Many of the current students of the University of Liberia were probably not yet born when, on August 22, 1984, Head of State Samuel K. Doe ordered Armed Forces of Liberia (AFL) troops to raid the UL campus and “move or remove” students or anyone in sight. But most of them must have heard about that terrible day and time.
The heavily drugged contingent was led by Defense Minister Gray D. Allison, who was seen on television licking his lips like a hungry lion and entering the campus gate across from the Capitol Building, from where Doe gave the order.
Eyewitnesses said some students and female faculty members were raped, others killed and most faculty and staff stripped stark naked.
Students who were rushed to nearby hospitals, especially the old Maternity Center on Capital By-pass and the John F. Kennedy Medical Center, were pursued by soldiers and security officers and taken to unknown destinations, many not seen again.
C-I-C (Commander in Chief) Doe was angry with the students, who had been staging a week-long demonstration protesting against the detention of their professor, Dr. Amos Sawyer, whom Doe had accused of instigating “a socialist plot” to overthrow the government.
Now the UL students are threatening the same violence Doe used against their school 32 years ago. This time, they are threatening violence over a modest tuition hike of US$4 per credit hour.
The day following the 1984 raid, the Daily Observer newspaper took great risks to publish the story. Our Editorial headlined a quote from Shakespeare’s ‘Hamlet’: “Bleed, bleed, poor country—Great Tyranny!”
Many who were familiar with Doe’s previous attacks against the newspaper wondered whether we were inviting more attacks! If not, why on earth would we dare to publish so graphically the news of the previous day’s events at the UL campus?
Have the current UL students not yet realized that violence does not pay? That the violence of April 12, 1980 led to more violence, to 10 years of terror and on to the civil war?
The UL students are behaving like so many Liberians, including ordinary ones, who do not seem to want development in their country. Take some of the people on Somalia Drive, who are stealing the crushed rocks being used to build the four-lane highway. The Japanese government is building that corridor from the Free Port of Monrovia as a gift to Liberia to transport goods from the port far into the interior. Other Somalia Drive residents attempted to obstruct the work because they say it is slowing down traffic!
This shows that our people do not understand that there can be no progress without pain. If a country must make progress of any kind, the people must be prepared to make sacrifices. For example, if a student wants to make good grades, he or she must be prepared to sacrifice sleep, and burn the midnight candle.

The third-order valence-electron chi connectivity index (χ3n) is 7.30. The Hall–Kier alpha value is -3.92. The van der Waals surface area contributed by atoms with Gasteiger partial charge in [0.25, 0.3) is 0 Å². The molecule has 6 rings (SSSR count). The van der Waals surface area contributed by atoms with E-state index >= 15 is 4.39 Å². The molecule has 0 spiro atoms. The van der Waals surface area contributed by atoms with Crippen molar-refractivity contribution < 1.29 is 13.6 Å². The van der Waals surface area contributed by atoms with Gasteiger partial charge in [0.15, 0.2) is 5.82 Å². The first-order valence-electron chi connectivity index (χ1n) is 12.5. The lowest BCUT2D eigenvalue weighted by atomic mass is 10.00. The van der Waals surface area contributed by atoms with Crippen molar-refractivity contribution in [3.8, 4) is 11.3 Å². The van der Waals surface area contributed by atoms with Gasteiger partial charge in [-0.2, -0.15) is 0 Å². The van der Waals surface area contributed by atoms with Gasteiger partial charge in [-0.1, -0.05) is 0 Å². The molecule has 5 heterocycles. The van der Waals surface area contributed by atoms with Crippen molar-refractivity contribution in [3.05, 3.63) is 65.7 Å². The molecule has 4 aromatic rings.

Have the UL students ever heard of this quotation, which some of us learned in elementary school?
“Lives of great men, rich and kept
Were not attained by sudden flight.
But they, while their companions slept,
Went toiling upward, onward through the night.”
Were the Liberian government giving to UL at least three fourths of the US$29 million it requested for 2016/17, there would be no need for the slight increase in tuition. Also, many UL students are on government scholarships, but the scholarship money is largely not forthcoming. We urge the government to make good its pledges to UL and to education as a whole in the country.
We are compelled, in this connection, to ask what is the UL doing for itself? Why, for example, has Dr. Emmet Dennis, the UL President, not moved the students into the dorms erected by the Chinese over five years ago? What a waste of resources! It would be much easier on the students were they to take all their classes right on the Fendall campus where they live. And there is surely enough space on that campus for the construction of more dormitories.
However, amid the scarcity of funds, it seems to us that it was better for the UL administration to propose a slight increase in fees to keep the university open rather than to bring it to a screeching halt due to the lack of money.
We urge the UL students to find creative ways to solve problems. Their proclivity (inclination) to resort to violence every time there is a problem is counterproductive, for the money that would be needed to replace the broken infrastructure could well be used to ease the students’ plight.
In calling on the students to be creative, we urge them to remember how the Lebanese, Indians and Fula come here with nothing and become rich within a few years.
One of the suggestions we at the Daily Observer made to Dr. Emmet Dennis early in his administration was to develop an entrepreneurial program to help students and graduates start businesses.
It is not too late to embark on such a timely and worthy initiative.